Read more…

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Article: Eliminate Costly User Experience Mistakes

Far too many web site design projects are plagued by continuous changes to mockups, or changes to the user experience after it’s already been implemented. While seemingly inevitable, these changes are both costly and unnecessary.  Leveraging a staged approach to development of the user experience can reduce costs, frustrations, and time.

The process revolves around the idea that you move from the least specific to the most specific user interface while covering both the static – what people see – and the dynamic – how they interact.  The process outlined below is designed to continuously elicit requirements and improve understanding earlier in the process – with less investment.

Projects that attempt to skip the steps outlined here often go directly to the mockup step and end up in countless iterations because there’s a lack of clarity about what the end goals are.  This lack of clarity makes the mockup the virtual dog chew toy, as one group struggles to move the mockup closer to their vision.  Ultimately, another group sees the move as moving away from their vision and they attempt to pull it back.  By progressing through a rational design approach, the unnecessary work of continuing to develop iteration after iteration can be eliminated.

Read More…

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Article: Setting Goals with Conflicting Stakeholders

Getting everyone to agree on goals is a challenging undertaking in any organization.  Different stakeholders necessarily have different concerns and perspectives.  Those differences lead to a desire to have different goals for a project, an initiative, or an organization.  Getting everyone to understand those diverse perspectives and interlocking constraints is never easy; however, there is a technique which makes the process easier.  The technique of Dialogue Mapping creates an opportunity to reach a shared understanding of a wicked problem.  Many organizations face wicked problems – even if they aren’t aware of the problem’s wickedness.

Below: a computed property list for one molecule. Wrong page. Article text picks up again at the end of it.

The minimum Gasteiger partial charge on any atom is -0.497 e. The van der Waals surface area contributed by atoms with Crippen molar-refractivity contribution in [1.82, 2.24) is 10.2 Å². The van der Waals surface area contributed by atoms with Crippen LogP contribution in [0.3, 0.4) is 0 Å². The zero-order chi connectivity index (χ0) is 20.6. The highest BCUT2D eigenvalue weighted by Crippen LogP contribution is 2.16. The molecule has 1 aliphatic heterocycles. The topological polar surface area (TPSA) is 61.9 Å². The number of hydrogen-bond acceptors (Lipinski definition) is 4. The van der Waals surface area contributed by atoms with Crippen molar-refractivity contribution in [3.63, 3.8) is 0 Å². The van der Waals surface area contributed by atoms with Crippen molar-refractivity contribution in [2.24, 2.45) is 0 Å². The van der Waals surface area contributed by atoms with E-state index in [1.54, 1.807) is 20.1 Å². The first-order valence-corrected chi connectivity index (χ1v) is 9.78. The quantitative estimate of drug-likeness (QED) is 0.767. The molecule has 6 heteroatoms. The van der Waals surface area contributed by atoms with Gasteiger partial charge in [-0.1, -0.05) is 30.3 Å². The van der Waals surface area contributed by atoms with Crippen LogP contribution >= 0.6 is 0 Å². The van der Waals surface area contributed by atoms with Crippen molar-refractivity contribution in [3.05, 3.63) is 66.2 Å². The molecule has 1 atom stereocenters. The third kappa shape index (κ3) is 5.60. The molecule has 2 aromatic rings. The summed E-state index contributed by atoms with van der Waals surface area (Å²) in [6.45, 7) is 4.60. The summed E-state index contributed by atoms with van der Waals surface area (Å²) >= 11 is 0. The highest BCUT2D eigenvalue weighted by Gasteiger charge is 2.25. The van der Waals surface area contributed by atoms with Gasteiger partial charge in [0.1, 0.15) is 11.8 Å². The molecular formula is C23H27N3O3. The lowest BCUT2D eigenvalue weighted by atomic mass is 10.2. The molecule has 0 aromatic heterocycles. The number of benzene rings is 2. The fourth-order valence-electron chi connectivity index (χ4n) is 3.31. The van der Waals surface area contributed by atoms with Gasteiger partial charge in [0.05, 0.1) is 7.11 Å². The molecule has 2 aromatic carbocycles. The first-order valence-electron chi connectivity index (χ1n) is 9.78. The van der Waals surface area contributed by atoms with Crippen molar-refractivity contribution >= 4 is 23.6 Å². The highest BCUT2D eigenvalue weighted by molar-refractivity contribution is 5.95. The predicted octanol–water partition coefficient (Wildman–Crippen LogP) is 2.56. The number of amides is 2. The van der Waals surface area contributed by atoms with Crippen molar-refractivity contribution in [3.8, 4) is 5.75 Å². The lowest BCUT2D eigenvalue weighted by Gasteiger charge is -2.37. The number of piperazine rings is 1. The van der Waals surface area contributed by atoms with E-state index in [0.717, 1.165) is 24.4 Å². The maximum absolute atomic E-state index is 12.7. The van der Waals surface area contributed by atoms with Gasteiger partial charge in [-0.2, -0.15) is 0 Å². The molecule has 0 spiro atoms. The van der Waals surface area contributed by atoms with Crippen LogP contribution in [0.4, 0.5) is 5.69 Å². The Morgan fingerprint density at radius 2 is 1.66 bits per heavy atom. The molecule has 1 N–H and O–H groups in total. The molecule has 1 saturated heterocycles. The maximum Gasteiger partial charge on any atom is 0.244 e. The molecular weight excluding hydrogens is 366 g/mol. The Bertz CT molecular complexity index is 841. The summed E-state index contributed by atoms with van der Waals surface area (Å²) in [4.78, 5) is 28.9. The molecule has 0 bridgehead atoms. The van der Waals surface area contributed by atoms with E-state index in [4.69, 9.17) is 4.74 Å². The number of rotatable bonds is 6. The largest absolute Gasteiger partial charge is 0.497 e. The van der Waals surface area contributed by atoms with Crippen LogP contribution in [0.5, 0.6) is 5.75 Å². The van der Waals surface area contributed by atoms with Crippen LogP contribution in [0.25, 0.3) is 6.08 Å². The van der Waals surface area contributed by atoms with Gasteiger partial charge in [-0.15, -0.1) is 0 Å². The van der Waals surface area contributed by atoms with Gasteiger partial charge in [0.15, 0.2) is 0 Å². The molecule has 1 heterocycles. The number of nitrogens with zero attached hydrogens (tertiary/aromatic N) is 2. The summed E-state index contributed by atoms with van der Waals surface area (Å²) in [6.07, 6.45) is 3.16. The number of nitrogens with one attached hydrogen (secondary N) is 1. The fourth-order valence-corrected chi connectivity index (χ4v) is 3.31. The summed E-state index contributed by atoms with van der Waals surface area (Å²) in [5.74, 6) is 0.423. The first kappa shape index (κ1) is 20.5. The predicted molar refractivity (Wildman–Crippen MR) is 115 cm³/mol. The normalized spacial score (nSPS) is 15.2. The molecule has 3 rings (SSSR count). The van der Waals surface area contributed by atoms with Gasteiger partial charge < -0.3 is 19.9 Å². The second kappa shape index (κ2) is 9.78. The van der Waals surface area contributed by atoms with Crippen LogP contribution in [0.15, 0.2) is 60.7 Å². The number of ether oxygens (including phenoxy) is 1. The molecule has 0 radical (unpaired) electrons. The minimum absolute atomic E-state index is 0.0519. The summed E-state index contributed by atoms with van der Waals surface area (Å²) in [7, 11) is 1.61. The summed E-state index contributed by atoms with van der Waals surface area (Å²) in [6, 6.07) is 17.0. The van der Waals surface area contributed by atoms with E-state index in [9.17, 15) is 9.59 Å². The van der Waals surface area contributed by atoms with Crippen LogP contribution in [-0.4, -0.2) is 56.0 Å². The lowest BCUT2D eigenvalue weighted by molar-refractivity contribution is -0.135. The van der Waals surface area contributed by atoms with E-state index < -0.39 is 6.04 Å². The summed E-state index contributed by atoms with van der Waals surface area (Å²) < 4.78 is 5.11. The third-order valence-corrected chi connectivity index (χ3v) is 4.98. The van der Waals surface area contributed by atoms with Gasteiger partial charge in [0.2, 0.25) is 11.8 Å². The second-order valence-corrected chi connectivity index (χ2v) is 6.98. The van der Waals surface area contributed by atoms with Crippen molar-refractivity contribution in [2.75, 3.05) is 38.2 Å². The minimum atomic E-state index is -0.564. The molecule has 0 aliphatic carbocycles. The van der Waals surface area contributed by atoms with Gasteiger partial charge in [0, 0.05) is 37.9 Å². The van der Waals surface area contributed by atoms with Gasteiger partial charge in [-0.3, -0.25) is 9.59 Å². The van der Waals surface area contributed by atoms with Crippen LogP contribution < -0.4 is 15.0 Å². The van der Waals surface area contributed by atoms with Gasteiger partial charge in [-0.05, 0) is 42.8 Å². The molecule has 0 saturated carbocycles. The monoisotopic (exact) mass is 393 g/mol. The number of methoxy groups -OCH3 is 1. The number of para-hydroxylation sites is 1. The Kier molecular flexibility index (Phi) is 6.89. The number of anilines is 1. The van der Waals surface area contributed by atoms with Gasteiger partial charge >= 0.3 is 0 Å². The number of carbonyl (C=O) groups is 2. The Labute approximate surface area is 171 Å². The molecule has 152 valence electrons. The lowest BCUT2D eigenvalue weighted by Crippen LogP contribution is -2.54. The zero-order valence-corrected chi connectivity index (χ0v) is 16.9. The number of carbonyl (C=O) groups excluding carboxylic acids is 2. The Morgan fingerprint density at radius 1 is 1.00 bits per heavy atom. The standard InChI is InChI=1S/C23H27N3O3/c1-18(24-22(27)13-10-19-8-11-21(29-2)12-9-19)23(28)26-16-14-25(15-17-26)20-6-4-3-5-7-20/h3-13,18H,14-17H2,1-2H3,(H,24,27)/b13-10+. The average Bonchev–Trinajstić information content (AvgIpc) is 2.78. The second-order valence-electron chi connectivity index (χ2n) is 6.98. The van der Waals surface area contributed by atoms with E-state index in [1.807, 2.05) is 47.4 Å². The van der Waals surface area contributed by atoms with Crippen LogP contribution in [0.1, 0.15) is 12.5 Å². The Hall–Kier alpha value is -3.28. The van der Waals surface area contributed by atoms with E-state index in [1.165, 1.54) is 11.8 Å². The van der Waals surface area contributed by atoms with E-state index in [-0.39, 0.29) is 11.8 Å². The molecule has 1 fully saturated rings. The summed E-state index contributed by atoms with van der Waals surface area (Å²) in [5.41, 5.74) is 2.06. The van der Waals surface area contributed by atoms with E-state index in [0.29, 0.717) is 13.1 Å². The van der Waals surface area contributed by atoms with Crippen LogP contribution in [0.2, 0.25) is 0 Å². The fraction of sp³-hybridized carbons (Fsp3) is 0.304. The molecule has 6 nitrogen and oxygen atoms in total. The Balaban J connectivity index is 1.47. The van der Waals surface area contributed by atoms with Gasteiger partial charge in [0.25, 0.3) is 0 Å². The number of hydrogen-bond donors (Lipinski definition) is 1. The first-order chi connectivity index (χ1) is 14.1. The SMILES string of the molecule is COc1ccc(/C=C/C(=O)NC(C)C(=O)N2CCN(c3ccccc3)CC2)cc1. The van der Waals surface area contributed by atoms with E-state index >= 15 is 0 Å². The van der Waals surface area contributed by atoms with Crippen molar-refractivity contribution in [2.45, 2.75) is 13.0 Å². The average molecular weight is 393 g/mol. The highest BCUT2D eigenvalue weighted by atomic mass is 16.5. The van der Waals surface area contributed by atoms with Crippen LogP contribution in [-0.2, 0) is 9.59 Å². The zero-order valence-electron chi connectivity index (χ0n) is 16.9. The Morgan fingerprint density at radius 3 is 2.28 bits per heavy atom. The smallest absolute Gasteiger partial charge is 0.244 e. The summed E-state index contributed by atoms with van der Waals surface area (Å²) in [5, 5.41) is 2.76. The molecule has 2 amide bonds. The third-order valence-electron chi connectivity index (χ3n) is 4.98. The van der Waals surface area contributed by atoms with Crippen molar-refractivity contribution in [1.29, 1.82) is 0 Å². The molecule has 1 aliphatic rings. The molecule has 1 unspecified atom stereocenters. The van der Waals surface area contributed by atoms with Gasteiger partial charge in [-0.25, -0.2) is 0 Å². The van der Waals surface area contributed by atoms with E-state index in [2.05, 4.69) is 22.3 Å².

Achieving shared understanding through the process of Dialogue Mapping leads to the opportunity to develop an approach to change the problem.  This is the heart of setting goals as a team – developing a shared understanding of the problem and developing a set of goals from that shared understanding.

Wicked Problems

Horst Rittel first used the term wicked problems to discuss problems that have a set of interlocking constraints and have no stopping rule.  There’s only better and worse – there is no right and wrong.  His experience was urban planning, where you can’t test the impact of a change without doing the change.  You can’t really see how a new road will impact a community until you build it and once you’ve built it you can’t un-build a road easily.

Wicked problems are really very large systems or, more accurately, sets of interconnected systems that operate together.  Because of the complexity, there’s no straightforward way to view the problem or to design a solution without the risk of introducing unintended side effects.

Read more…

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Article: SharePoint of the Future – Tales from the SharePoint Conference

Whether you’re in Venice or Las Vegas – or both – 10,000+ people is a lot. The number is staggering, particularly when you walk into the keynote hall and can’t see anything but a sea of chairs from wall to wall and wall to wall. The keynote stage seemed like it was in a different zip code than the back of the room. That might have been a good thing for one of the ad-hoc communities that sprung up around the conference who were trying to get their steps in to report their progress via FitBit.

The SharePoint community seems like one large community but at 10,000 people it’s more like a collection of communities than a single group. With folks running, walking, doing fitness, and doing drinks, there weren’t many places in the Venetian that you couldn’t find a few people connected to SharePoint – and talking about the new things that Microsoft announced at the conference.

http://www.sharepointbriefing.com/spother/sharepoint-of-the-future-tales-from-the-sharepoint-conference.html [Website removed]

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Retro: Harness Properties in SharePoint Search

Originally published on 8/21/2005